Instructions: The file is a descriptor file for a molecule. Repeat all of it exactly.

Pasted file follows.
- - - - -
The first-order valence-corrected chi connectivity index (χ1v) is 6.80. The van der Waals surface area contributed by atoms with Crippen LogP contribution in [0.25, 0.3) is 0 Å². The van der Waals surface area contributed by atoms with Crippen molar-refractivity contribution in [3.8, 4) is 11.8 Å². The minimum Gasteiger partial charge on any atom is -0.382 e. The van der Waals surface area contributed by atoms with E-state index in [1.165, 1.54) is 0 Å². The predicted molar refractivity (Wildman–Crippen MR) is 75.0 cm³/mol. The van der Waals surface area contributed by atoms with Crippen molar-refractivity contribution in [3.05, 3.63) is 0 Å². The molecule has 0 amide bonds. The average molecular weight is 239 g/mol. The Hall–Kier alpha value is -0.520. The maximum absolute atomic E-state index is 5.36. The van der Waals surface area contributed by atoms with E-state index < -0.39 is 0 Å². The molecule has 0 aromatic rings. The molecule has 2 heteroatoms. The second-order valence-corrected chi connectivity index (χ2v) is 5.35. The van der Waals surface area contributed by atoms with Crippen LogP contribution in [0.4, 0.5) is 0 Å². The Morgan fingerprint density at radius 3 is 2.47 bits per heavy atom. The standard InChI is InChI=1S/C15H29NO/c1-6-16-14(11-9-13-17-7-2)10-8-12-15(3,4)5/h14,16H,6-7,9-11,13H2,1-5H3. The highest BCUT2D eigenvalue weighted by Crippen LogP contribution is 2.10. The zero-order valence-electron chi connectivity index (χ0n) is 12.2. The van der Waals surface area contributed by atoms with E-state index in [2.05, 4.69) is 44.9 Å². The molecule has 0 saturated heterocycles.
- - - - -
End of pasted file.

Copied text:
The first-order valence-corrected chi connectivity index (χ1v) is 6.80. The van der Waals surface area contributed by atoms with Crippen LogP contribution in [0.25, 0.3) is 0 Å². The van der Waals surface area contributed by atoms with Crippen molar-refractivity contribution in [3.8, 4) is 11.8 Å². The minimum Gasteiger partial charge on any atom is -0.382 e. The van der Waals surface area contributed by atoms with E-state index in [1.165, 1.54) is 0 Å². The predicted molar refractivity (Wildman–Crippen MR) is 75.0 cm³/mol. The van der Waals surface area contributed by atoms with Crippen molar-refractivity contribution in [3.05, 3.63) is 0 Å². The molecule has 0 amide bonds. The average molecular weight is 239 g/mol. The Hall–Kier alpha value is -0.520. The maximum absolute atomic E-state index is 5.36. The van der Waals surface area contributed by atoms with E-state index < -0.39 is 0 Å². The molecule has 0 aromatic rings. The molecule has 2 heteroatoms. The second-order valence-corrected chi connectivity index (χ2v) is 5.35. The van der Waals surface area contributed by atoms with Crippen LogP contribution in [0.4, 0.5) is 0 Å². The Morgan fingerprint density at radius 3 is 2.47 bits per heavy atom. The standard InChI is InChI=1S/C15H29NO/c1-6-16-14(11-9-13-17-7-2)10-8-12-15(3,4)5/h14,16H,6-7,9-11,13H2,1-5H3. The highest BCUT2D eigenvalue weighted by Crippen LogP contribution is 2.10. The zero-order valence-electron chi connectivity index (χ0n) is 12.2. The van der Waals surface area contributed by atoms with E-state index in [2.05, 4.69) is 44.9 Å². The molecule has 0 saturated heterocycles.